The buzzword in DC these days seems to be "transparency," though it seems like not everyone agrees on the definition of the word. For example, earlier this year, we noted that the press seems to think that transparency means access
, even if that's not necessarily the case. Now, as Ed Felten points out, many politicians and the press seem to be confusing transparency with outreach
. Specifically, Twitter is full of buzz among politicians these days -- and they're claiming that it's useful for a more transparent relationship with their constituents. However, just because you use Twitter, it doesn't make you more transparent -- it just improves your outreach.
Here's the difference: outreach means government telling us what it wants us to hear; transparency means giving us the information that we, the citizens, want to get. An ideal government provides both outreach and transparency. Outreach lets officials share their knowledge about what is happening, and it lets them argue for particular policy choices -- both of which are good. Transparency keeps government honest and responsive by helping us know what government is doing.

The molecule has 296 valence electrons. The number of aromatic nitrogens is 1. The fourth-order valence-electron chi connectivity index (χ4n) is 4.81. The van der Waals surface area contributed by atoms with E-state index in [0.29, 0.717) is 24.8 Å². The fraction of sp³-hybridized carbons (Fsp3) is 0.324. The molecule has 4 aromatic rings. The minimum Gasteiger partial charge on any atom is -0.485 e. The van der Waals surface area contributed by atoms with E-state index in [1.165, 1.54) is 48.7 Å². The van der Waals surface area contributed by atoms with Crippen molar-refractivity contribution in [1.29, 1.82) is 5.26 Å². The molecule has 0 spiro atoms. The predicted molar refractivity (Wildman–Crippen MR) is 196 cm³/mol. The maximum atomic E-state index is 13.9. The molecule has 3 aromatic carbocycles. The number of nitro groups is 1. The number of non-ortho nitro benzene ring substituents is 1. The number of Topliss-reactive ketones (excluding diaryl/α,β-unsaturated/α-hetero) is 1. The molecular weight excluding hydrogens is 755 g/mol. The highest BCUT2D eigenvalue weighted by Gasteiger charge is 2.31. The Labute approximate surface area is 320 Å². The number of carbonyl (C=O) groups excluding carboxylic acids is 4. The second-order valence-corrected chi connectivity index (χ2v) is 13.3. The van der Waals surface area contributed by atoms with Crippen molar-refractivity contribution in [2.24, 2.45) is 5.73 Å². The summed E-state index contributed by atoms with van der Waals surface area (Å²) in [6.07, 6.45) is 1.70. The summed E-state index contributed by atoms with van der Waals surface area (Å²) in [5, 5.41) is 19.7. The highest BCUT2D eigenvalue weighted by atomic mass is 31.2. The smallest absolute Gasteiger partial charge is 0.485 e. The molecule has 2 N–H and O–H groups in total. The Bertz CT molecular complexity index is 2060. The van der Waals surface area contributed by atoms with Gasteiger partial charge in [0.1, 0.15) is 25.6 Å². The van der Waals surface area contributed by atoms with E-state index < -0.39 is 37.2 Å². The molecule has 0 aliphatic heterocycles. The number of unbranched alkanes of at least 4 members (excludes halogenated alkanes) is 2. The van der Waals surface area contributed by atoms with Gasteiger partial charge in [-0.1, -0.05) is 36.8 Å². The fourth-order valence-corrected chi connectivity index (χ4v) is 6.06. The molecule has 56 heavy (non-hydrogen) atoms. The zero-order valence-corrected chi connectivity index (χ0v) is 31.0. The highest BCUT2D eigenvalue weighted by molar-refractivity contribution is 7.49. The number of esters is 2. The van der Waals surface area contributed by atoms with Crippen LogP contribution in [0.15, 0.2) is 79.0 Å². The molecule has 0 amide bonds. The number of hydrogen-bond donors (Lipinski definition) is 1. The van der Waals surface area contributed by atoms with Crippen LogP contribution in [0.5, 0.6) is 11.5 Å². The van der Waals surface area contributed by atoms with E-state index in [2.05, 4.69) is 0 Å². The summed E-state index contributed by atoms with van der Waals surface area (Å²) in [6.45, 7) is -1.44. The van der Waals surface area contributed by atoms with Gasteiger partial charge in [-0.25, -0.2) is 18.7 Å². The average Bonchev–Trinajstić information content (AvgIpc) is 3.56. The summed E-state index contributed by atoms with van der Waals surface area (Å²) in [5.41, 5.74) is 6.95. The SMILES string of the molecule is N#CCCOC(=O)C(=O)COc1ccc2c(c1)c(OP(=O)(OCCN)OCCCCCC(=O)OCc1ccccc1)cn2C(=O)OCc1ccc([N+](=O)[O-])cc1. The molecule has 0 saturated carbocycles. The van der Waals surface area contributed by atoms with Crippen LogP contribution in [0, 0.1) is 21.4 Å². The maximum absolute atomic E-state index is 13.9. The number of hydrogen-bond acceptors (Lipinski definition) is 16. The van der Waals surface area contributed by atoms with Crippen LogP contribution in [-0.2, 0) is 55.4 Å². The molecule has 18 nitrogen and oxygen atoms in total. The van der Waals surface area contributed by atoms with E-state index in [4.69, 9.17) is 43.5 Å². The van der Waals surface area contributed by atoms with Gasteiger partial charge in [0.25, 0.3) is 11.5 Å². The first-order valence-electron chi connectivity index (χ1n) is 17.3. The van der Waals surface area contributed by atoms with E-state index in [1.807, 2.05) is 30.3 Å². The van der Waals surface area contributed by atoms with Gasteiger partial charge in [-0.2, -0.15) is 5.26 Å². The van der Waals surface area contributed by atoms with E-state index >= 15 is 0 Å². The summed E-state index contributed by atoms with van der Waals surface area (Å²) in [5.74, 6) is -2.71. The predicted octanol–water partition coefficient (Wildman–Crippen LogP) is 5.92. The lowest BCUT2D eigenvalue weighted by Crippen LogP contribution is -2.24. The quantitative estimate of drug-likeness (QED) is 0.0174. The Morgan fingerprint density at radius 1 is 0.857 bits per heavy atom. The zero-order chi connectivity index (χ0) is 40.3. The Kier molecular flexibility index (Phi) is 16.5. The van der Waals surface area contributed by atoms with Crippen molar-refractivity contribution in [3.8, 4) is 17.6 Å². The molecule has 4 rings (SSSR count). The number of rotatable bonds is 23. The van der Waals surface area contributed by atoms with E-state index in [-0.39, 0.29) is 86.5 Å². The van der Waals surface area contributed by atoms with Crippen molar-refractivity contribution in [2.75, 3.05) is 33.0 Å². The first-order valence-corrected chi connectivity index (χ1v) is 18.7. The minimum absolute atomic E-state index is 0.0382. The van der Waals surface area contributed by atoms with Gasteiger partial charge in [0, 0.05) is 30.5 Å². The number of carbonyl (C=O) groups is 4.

Twitter, with its one-way transmission of 140-character messages, may be useful for outreach, but it won't give us transparency. So, Congressmembers: Thanks for Twittering, but please don't forget about transparency.
It's an important point to remember as we hear more and more politicians claiming to be transparent, when they might really just be focused on outreach.